I watched the first episode thinking it would be the new ride of my life; I left after the third.
Despite the amount of time I spend scanning the internet for ways to burn the time I’ve already wasted, I’m quite particular when it comes to deciding whether or not I want to watch a series, especially if it’s currently airing. I’ve dropped shows that aired long ago in the past, but I make sure to acknowledge that there will come a time when I may revisit them and give them more thought. A show currently airing, however, is a show that’s trying to take my attention and make me look forward to the next episode. So when I see a new episode available of, say, Seraph of the End, and think ‘meh’, and my attention is drawn to something else that’s appeared that week or another series from however many years ago that I’m watching, that usually means the show gets dropped. I always have something better to watch.
I mention Seraph of the End because, despite a lot of the support it’s getting, it’s been my biggest let-down of the season. Granted, I stopped after the third episode. But that’s my usual threshold for giving up, and also a show’s usual threshhold for telling me whether I want to invest my time and energy in caring about it. The main issue was simple: just as Twilight and The Hunger Games ‘inspired’ fiction that bucked their respective trends (to the point that books had stickers saying things like ‘100% Better Than Twilight’ or ‘Liked The Hunger Games? You’ll LOVE This’), Owari no Seraph seems to get all it’s positive aspects from the manga-sales-booming giant (excuse the pun) of Japanese media, Attack on Titan. The difference between the two? Seraph takes everything that made it’s predecessor triumph and tramples on it with a 60-metre-class foot.
Let’s start with the characters; here we have a young boy who used to live in fear and subjugation of the ‘things’ before his family is taken away by the ‘things’ and thus vows to ‘destroy all the things’. He then grows up and joins the group that aims to ‘destroy all the things’, and – in typical storytelling tradition – may just be the only hope of ‘destroying all the things’, both for his good and the good of all mankind. Of course, in order to ‘destroy all the things’ he has to be reckless, defying the limits of the group that have been around much longer than him but obviously won’t be able to succeed without him, and to that effect we need a character who will continually remind us how heroically reckless he is by telling him not to do something before he ends up doing it anyway and consequentially saving the day. It would be okay if said companion was not the only female of the three, à la Mikasa, leaving our male companion to be the guy who likes to try hard but gets beaten up and overly scared about things, meaning that we get to see our hero be even braver in response to his lack of initial heroic bravery. So we have an almost immaculate clone of Attack on Titan’s lead trio.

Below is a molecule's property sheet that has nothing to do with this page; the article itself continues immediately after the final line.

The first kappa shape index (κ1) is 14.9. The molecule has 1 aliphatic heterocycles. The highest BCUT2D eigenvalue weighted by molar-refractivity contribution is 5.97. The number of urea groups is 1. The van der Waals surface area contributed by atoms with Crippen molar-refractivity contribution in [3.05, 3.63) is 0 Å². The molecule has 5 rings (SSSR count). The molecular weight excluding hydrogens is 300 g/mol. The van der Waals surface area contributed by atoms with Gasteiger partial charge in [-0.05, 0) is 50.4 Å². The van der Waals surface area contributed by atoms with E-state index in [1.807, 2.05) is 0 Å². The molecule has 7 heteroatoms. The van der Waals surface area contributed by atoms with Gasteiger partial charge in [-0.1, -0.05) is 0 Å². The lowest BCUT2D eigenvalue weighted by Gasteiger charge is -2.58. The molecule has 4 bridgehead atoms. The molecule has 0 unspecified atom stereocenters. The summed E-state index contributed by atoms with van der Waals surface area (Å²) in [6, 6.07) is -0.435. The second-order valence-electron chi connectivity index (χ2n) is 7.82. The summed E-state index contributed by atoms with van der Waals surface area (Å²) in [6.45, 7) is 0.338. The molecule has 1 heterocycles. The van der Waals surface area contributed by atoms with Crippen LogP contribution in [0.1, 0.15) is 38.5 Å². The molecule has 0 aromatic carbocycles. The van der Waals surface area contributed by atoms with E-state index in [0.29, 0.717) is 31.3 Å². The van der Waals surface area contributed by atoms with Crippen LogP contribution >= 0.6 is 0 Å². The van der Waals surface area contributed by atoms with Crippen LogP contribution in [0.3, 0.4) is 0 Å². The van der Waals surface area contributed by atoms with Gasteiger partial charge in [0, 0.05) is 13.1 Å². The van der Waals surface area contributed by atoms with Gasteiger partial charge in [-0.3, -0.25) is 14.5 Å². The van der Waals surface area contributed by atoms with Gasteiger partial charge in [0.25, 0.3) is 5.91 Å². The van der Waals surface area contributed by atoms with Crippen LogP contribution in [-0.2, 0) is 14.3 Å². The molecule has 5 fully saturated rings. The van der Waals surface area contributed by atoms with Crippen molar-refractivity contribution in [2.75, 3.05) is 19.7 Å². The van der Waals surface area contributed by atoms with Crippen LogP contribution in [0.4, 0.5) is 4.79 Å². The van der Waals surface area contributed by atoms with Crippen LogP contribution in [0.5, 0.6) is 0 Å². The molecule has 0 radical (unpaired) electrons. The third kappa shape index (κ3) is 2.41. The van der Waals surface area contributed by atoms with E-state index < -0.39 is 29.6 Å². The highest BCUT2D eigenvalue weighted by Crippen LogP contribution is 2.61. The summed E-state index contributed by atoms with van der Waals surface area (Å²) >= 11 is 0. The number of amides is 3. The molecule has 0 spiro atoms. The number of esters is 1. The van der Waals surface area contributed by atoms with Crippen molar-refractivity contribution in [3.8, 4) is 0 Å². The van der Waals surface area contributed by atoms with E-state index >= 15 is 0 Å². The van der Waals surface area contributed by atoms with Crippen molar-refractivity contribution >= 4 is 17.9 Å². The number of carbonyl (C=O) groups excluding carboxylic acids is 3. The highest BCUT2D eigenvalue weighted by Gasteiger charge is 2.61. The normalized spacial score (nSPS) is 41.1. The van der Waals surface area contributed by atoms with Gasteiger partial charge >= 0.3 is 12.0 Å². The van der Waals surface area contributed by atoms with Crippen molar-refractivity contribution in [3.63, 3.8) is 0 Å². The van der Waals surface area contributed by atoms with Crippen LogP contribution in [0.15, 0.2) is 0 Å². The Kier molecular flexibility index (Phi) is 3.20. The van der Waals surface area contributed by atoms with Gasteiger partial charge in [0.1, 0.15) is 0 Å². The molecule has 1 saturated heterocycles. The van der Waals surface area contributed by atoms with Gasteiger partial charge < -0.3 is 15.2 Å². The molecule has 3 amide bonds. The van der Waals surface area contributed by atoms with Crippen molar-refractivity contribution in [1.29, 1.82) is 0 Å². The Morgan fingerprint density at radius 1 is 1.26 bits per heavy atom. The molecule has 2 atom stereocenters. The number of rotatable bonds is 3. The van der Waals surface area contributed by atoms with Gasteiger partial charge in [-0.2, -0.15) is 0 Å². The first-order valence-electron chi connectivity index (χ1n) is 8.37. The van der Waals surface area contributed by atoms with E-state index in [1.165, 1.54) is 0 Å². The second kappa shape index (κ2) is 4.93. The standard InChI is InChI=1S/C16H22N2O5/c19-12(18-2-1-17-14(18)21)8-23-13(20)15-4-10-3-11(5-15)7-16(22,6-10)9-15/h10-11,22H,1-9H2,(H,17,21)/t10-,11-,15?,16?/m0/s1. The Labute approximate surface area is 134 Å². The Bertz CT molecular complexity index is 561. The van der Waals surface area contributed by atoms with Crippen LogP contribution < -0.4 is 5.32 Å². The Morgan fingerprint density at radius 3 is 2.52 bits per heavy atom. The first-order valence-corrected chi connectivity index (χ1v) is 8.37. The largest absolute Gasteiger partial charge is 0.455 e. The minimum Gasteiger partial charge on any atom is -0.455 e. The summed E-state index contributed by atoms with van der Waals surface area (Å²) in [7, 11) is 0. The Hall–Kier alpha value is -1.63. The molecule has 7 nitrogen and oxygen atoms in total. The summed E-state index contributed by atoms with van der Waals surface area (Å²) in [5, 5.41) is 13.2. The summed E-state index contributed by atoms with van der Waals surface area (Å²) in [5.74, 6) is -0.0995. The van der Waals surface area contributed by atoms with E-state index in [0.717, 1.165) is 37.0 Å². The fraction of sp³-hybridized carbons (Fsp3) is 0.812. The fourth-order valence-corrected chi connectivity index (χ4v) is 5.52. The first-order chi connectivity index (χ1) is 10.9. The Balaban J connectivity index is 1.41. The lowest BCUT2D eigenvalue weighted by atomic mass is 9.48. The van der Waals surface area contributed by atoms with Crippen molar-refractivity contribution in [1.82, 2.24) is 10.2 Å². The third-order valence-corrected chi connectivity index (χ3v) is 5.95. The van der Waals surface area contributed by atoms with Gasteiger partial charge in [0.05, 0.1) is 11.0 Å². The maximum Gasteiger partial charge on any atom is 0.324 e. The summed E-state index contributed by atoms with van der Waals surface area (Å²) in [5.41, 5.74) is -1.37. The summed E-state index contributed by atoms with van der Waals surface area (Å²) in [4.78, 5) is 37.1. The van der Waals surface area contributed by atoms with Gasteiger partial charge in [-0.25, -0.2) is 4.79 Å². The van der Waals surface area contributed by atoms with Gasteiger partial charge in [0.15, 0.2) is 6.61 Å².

Next, how is our main character going to ‘destroy all the things’? How do our heroic group set about ‘destroying all the things’ and reclaiming this typical dystopia? With oversized weapons that are also sinister living beings, of course!
I’m not that good at sketching, but I know when and where to draw the line. From the first episode we saw the incredible speed and power of our enemy in the slaughter of the innocent children – it hit me like a sledgehammer, like the show was suddenly waking up and saying we mean business. I was expecting, as in Attack on Titan, for the heroes to fight with similar emotional realism (would you dare to strap on some Vertical Manouvering Gear?). But a few episodes down the line, and we’re doing everything we can to forget how independent and awesomely underived that slaughter-fest was and, instead, giving our heroes their own nice shiny toys with which we can sell merchandise. OMG! Look at my scythe! Aren’t I the coolest totally-taking-the-show’s-premise-seriously girl evah!
It’s the equivalent of the toy-deal characters that feature in the Big Hero 6; they’re all just there for show, and the themes we could explore are the same that have featured in countless similar stories; weapon could overpower hero, weapon uses hero’s inner darkness and memories, hero fights against inner darkness and memories, hero wins and overpowers weapon, big whoop. Oh, and we’re also going to call them demons, and there are also giant monsters, because we’re playing a game of Chubby Bunnies where the marshmallows are how many shounen action tropes we can fit into one show.
It all felt so patched together and forced – throw them into a school, why not – that I realised that what I was enjoying while watching Seraph was in fact it’s predecessor. It’s not like the first episode’s expectations, and the lack of fulfilment of them, were what put me off; it was the feeling that the show was taking my time while I was getting nothing interesting or entertaining out of it, since I’d already got what I could get out of the countless shows it had drunk the blood from.
If someone can point to something exciting in the second and third episodes that I missed, I might be able to replace the hollow feeling that remains from not stopping sooner. As it stands, however, Seraph appears to me as merely a vampire thirsting after other shows while remaining a dead husk itself.